Filipino Scribe Maria Ressa Released After Held on Anti-Dummy Law
Ressa said she would immediately post bail as she was being escorted to the police car.
A day after her arrest over a charge of violating the country’s anti-dummy law, CEO and executive editor of Filipino news website Rappler, Maria Ressa was released on Friday, 29 March.
According to Rappler, Ressa posted bail for the seventh time in over a month and the latest release came after she paid a sum of P90,000 (approximately Rs 1.1 lakh).
Pasig police officers on Friday morning served the warrant of arrest the moment Ressa deplaned at the Ninoy Aquino International Airport (NAIA) Terminal 1. Police officers had taken Ressa and her lawyer on board their police car.
Following her arrest, she termed the arrest as ‘weaponisation of law’. “Every action takes us farther into a descent into tyranny. This is weaponisation of law,” news agency Associated Press quoted her as saying.
She also tweeted saying that the arrest was 'insane' and a violation of the constitution.
Meanwhile, Ressa's legal counsel Francis Lim issued a statement saying that the harassment will not deter her.
"This latest episode is not surprising and we prepared ourselves for it. But let it be crystal clear that these acts of harassment will not deter our clients from doing their duty as journalists," Lim said.
"We believe in the rule of law and it is our fervent hope that we will prevail in the end," Lim added.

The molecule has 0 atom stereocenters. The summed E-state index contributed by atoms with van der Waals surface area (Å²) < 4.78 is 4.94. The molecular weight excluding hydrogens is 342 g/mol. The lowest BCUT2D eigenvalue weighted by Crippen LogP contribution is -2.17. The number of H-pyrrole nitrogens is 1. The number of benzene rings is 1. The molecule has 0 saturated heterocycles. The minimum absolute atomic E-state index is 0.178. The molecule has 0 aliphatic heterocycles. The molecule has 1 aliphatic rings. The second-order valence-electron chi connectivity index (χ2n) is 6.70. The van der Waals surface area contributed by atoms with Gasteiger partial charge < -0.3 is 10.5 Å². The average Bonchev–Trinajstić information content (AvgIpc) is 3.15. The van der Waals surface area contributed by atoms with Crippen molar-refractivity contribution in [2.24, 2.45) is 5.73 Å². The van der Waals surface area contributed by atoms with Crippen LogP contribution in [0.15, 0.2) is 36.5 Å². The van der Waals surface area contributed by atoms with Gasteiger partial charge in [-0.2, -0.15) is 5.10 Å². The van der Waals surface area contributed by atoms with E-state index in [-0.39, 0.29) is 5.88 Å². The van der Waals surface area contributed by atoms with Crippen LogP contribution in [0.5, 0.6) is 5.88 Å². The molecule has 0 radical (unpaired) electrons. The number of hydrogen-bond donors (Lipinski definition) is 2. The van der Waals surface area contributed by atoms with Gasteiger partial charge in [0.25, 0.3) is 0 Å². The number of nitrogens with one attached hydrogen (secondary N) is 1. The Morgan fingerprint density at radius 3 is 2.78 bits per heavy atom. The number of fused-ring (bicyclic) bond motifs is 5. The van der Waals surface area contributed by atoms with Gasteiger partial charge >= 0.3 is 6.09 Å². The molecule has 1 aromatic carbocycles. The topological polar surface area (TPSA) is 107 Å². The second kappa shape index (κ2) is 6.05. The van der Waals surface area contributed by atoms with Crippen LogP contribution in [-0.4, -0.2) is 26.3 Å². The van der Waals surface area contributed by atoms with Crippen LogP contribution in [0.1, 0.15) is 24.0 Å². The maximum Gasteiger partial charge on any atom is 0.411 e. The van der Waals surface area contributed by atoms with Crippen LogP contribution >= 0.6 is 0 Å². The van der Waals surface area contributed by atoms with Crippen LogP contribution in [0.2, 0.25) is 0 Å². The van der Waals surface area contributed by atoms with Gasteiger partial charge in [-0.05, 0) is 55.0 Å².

The award-winning head of a Philippine online news site Rappler, that has aggressively covered the country’s President Rodrigo Duterte’s administration was earlier arrested on 13 February on charges of libel. She was freed on bail, the next day.
Back then, the arrest of Time magazine's ‘Person of the Year' last year, was denounced by Rappler and media watchdogs across the world as a threat to press freedom.
Ressa Charged for Foreign Funding
The charges against Ressa stem from a complaint by the National Bureau of Investigation that Rappler allowed a foreign investor, US-based Omidyar Network, to inject funds in the media organisation, Associated Press reported.
The Philippine Constitution bans foreign ownership of news media, but Rappler has argued that it did not grant Omidyar the power to control or influence its news operations.
The country's Securities and Exchange Commission has revoked the site's license over what it ruled was a breach of the ban on foreign ownership and control of media outlets. Ressa is facing separate complaints for allegedly violating tax laws in connection with the foreign funds that Rappler received.
(With inputs from Associated Press)
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